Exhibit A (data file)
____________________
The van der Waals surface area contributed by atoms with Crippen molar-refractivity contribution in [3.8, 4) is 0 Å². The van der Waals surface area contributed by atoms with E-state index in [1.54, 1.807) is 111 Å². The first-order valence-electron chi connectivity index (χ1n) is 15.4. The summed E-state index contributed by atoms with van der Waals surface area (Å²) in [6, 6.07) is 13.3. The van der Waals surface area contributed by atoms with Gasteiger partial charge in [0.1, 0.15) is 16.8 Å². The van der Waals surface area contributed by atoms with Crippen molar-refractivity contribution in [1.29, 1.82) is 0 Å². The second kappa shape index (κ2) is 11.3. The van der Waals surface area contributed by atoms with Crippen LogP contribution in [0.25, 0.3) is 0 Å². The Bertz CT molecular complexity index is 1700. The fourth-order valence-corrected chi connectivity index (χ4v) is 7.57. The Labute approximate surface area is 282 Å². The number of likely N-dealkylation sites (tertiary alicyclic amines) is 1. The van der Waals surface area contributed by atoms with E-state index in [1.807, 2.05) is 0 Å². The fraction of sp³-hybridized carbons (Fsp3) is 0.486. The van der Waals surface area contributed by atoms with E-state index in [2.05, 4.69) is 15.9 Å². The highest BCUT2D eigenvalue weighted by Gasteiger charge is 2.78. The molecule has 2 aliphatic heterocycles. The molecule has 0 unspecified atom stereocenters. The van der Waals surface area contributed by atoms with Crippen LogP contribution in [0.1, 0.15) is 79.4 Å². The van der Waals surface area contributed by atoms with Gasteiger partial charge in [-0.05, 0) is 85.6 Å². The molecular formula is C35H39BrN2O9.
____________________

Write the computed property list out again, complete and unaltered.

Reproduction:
The van der Waals surface area contributed by atoms with Crippen molar-refractivity contribution in [3.8, 4) is 0 Å². The van der Waals surface area contributed by atoms with E-state index in [1.54, 1.807) is 111 Å². The first-order valence-electron chi connectivity index (χ1n) is 15.4. The summed E-state index contributed by atoms with van der Waals surface area (Å²) in [6, 6.07) is 13.3. The van der Waals surface area contributed by atoms with Gasteiger partial charge in [0.1, 0.15) is 16.8 Å². The van der Waals surface area contributed by atoms with Crippen molar-refractivity contribution in [1.29, 1.82) is 0 Å². The second kappa shape index (κ2) is 11.3. The van der Waals surface area contributed by atoms with Crippen LogP contribution in [0.25, 0.3) is 0 Å². The Bertz CT molecular complexity index is 1700. The fourth-order valence-corrected chi connectivity index (χ4v) is 7.57. The Labute approximate surface area is 282 Å². The number of likely N-dealkylation sites (tertiary alicyclic amines) is 1. The van der Waals surface area contributed by atoms with E-state index in [1.807, 2.05) is 0 Å². The fraction of sp³-hybridized carbons (Fsp3) is 0.486. The van der Waals surface area contributed by atoms with E-state index in [2.05, 4.69) is 15.9 Å². The highest BCUT2D eigenvalue weighted by Gasteiger charge is 2.78. The molecule has 2 aliphatic heterocycles. The molecule has 0 unspecified atom stereocenters. The van der Waals surface area contributed by atoms with Crippen LogP contribution in [0.1, 0.15) is 79.4 Å². The van der Waals surface area contributed by atoms with Gasteiger partial charge in [-0.05, 0) is 85.6 Å². The molecular formula is C35H39BrN2O9.